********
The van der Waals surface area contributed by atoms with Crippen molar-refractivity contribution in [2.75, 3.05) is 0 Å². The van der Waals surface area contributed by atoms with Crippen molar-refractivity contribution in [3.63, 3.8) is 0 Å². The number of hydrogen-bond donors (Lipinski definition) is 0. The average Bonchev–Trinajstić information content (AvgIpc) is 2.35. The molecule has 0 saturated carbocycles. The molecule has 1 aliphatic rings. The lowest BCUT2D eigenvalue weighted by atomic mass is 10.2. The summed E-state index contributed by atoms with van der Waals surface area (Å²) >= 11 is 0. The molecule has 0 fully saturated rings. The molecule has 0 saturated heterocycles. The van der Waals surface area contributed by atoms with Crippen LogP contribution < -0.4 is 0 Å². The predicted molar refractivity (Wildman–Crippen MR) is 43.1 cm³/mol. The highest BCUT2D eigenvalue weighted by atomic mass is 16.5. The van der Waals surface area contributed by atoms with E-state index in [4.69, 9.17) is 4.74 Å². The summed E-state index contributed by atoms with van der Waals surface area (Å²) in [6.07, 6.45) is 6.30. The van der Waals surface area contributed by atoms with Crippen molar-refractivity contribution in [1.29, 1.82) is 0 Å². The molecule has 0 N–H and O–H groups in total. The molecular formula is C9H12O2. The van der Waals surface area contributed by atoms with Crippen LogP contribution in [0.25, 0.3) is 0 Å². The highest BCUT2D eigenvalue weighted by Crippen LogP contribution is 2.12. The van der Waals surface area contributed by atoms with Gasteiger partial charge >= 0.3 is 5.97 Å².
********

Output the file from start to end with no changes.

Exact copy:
The van der Waals surface area contributed by atoms with Crippen molar-refractivity contribution in [2.75, 3.05) is 0 Å². The van der Waals surface area contributed by atoms with Crippen molar-refractivity contribution in [3.63, 3.8) is 0 Å². The number of hydrogen-bond donors (Lipinski definition) is 0. The average Bonchev–Trinajstić information content (AvgIpc) is 2.35. The molecule has 0 saturated carbocycles. The molecule has 1 aliphatic rings. The lowest BCUT2D eigenvalue weighted by atomic mass is 10.2. The summed E-state index contributed by atoms with van der Waals surface area (Å²) >= 11 is 0. The molecule has 0 fully saturated rings. The molecule has 0 saturated heterocycles. The van der Waals surface area contributed by atoms with Crippen LogP contribution < -0.4 is 0 Å². The predicted molar refractivity (Wildman–Crippen MR) is 43.1 cm³/mol. The highest BCUT2D eigenvalue weighted by atomic mass is 16.5. The van der Waals surface area contributed by atoms with E-state index in [4.69, 9.17) is 4.74 Å². The summed E-state index contributed by atoms with van der Waals surface area (Å²) in [6.07, 6.45) is 6.30. The van der Waals surface area contributed by atoms with Crippen molar-refractivity contribution in [1.29, 1.82) is 0 Å². The molecule has 0 N–H and O–H groups in total. The molecular formula is C9H12O2. The van der Waals surface area contributed by atoms with Crippen LogP contribution in [0.25, 0.3) is 0 Å². The highest BCUT2D eigenvalue weighted by Crippen LogP contribution is 2.12. The van der Waals surface area contributed by atoms with Gasteiger partial charge >= 0.3 is 5.97 Å².